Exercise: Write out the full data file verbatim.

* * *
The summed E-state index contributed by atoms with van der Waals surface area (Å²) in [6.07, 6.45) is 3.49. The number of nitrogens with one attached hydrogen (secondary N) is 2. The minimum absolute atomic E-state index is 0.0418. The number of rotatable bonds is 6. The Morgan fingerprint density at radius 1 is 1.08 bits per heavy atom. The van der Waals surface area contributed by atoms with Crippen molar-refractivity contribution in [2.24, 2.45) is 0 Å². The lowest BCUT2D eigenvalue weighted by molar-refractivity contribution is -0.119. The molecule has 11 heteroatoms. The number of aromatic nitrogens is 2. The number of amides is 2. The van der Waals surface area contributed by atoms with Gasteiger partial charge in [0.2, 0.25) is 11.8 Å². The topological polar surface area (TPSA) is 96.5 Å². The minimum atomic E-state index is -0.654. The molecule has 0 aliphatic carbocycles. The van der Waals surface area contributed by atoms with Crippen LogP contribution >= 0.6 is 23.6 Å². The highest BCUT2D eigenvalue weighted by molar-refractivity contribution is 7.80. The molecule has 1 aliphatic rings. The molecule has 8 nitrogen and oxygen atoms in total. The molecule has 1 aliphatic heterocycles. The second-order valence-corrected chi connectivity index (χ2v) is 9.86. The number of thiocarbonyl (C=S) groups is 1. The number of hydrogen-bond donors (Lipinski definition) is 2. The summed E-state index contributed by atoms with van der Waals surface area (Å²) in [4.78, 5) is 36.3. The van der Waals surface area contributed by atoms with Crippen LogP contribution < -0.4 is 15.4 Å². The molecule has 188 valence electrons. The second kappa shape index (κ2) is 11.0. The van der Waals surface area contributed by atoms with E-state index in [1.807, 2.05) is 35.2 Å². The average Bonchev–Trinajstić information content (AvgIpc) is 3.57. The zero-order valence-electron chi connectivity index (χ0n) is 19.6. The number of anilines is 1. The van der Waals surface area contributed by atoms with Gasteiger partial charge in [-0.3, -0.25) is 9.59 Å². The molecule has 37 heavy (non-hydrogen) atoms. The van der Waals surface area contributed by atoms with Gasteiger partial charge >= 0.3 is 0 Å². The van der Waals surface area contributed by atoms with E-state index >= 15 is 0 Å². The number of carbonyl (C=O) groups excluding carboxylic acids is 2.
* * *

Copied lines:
The summed E-state index contributed by atoms with van der Waals surface area (Å²) in [6.07, 6.45) is 3.49. The number of nitrogens with one attached hydrogen (secondary N) is 2. The minimum absolute atomic E-state index is 0.0418. The number of rotatable bonds is 6. The Morgan fingerprint density at radius 1 is 1.08 bits per heavy atom. The van der Waals surface area contributed by atoms with Crippen molar-refractivity contribution in [2.24, 2.45) is 0 Å². The lowest BCUT2D eigenvalue weighted by molar-refractivity contribution is -0.119. The molecule has 11 heteroatoms. The number of aromatic nitrogens is 2. The number of amides is 2. The van der Waals surface area contributed by atoms with Gasteiger partial charge in [0.2, 0.25) is 11.8 Å². The topological polar surface area (TPSA) is 96.5 Å². The minimum atomic E-state index is -0.654. The molecule has 0 aliphatic carbocycles. The van der Waals surface area contributed by atoms with Crippen LogP contribution >= 0.6 is 23.6 Å². The highest BCUT2D eigenvalue weighted by molar-refractivity contribution is 7.80. The molecule has 1 aliphatic rings. The molecule has 8 nitrogen and oxygen atoms in total. The molecule has 1 aliphatic heterocycles. The second-order valence-corrected chi connectivity index (χ2v) is 9.86. The number of thiocarbonyl (C=S) groups is 1. The number of hydrogen-bond donors (Lipinski definition) is 2. The summed E-state index contributed by atoms with van der Waals surface area (Å²) in [4.78, 5) is 36.3. The van der Waals surface area contributed by atoms with Crippen LogP contribution < -0.4 is 15.4 Å². The molecule has 188 valence electrons. The second kappa shape index (κ2) is 11.0. The van der Waals surface area contributed by atoms with E-state index in [1.807, 2.05) is 35.2 Å². The average Bonchev–Trinajstić information content (AvgIpc) is 3.57. The zero-order valence-electron chi connectivity index (χ0n) is 19.6. The number of anilines is 1. The van der Waals surface area contributed by atoms with Gasteiger partial charge in [-0.3, -0.25) is 9.59 Å². The molecule has 37 heavy (non-hydrogen) atoms. The van der Waals surface area contributed by atoms with Gasteiger partial charge >= 0.3 is 0 Å². The van der Waals surface area contributed by atoms with E-state index >= 15 is 0 Å². The number of carbonyl (C=O) groups excluding carboxylic acids is 2.